Reply
      1. Brad Warthen Post author

        By the way, I liked the Z3, but I could never warm up to the Z4. The 3 looked as a sports car should, but they ruined the lines with the 4 — it has sharp edges, creases. Sports cars should be smooth and rounded…

        Reply
  2. Phillip

    And maybe next, a ranking of Bond themes? It’s been done of course, but everybody has their own tastes of course, and therein lies the fun.

    Reply
    1. Brad Warthen Post author

      Well, at least they got No. 1 right — it’s “Goldfinger” all the way.

      Then:
      2. “Thunderball”
      3. “Live and Let Die”
      4. “Skyfall”
      5. ‘You Know My Name’ (From ‘Casino Royale’)

      I put that last one on there in order to argue with the guy at that link, who listed it 19th. I thought that credit sequence, with the playing cards motif, was impressive, and the song went with it well — although not so well with the movie, I’ll admit…

      Reply
    2. Jeff Mobley

      On the songs:

      1. From Russia with Love
      2. Live and Let Die
      3. You Only Live Twice
      4. Nobody Does it Better (from The Spy Who Loved Me)
      5. We Have All the Time in the World (from On Her Majesty’s Secret Service – not technically the theme, though, which was instrumental, and also very good).

      Reply
  3. Bryan Caskey

    Brosnan is being criminally underrated here. I mean, I’m about call David Pascoe to start an investigation to see if any improper funds influenced your rankings.

    Seriously, you have Timothy Dalton above Pierce Brosnan? That’s just ridiculous. Goldeneye was great, and the best Dalton film is way, way below that with maybe License to Kill. He was only in one other Bond movie – The Living Daylights, which was rubbish. That’s because Dalton was complete rubbish.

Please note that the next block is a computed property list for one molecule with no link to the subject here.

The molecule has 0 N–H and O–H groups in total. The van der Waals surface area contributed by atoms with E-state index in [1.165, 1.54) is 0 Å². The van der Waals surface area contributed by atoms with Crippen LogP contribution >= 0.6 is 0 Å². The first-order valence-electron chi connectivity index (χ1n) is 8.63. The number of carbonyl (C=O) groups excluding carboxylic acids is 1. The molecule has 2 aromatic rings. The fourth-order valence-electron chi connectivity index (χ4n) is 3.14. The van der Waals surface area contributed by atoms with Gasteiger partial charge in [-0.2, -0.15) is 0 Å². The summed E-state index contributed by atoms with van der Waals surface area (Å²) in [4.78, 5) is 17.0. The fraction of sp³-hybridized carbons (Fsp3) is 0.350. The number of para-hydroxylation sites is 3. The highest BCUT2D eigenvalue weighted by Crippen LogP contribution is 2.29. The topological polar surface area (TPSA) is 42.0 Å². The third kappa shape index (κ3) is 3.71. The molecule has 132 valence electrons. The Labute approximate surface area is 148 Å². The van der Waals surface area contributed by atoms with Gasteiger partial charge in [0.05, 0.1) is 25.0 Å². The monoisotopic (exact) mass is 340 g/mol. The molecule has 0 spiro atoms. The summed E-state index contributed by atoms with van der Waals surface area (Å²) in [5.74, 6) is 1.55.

Moore’s best movie was most clearly The Spy Who Loved Me, which is the one of my favorite Bond movies overall. The beginning scene where he skis off the mountain and his parachute opens up with the Union Jack is great. The theme “Nobody Does it Better” is also a top Bond Song.

    Reply
        1. Jeff Mobley

          Well, don’t forget that he played Pinkerton in that Jesse James movie American Outlaws, and also he was the bad guy with an awesome villain mustache in The Rocketeer.

          Really, though, I’m not sure License to Kill would have worked as well with any of the others.

          Reply
  4. Norm Ivey

    Connery is #1, though I have a brother-in-law who disagrees strongly. Moore is above Craig. Craig’s films are pretty much humorless. Don’t much care for Brosnan or Dalton.

    Live and Let Die should be #1 among the themes. Then Skyfall and Nobody Does it Better.

    Alice Cooper wrote a theme song for The Man with The Golden Gun that would have been the much better choice.

    Reply
  5. Phillip

    Absolutely Live and Let Die the #1 song. Skyfall (the song) doesn’t do much for me, at least as a song, kind of typical of a lot of our lame top-10 music of the current day, minor tonic key, just kind of going back and forth tonic-dominant, very foursquare beat, pumped up beyond what it merits by thick orchestration. Way underrated on that Rolling Stone list in my opinion (and I’ll admit, mostly because she’s just one of my favorite vocalists of all time, even when she already past her prime as she was in late 80’s when this was made) is Gladys Knight’s License to Kill.

    If you write for Rolling Stone, you should know the difference between a “cover” and an “homage,”—LTK references Goldfinger in only the first two chords of each chorus, an homage just as Skyfall tucks in a reference to the chromatic guitar Bond motif in its second verse.

    Reply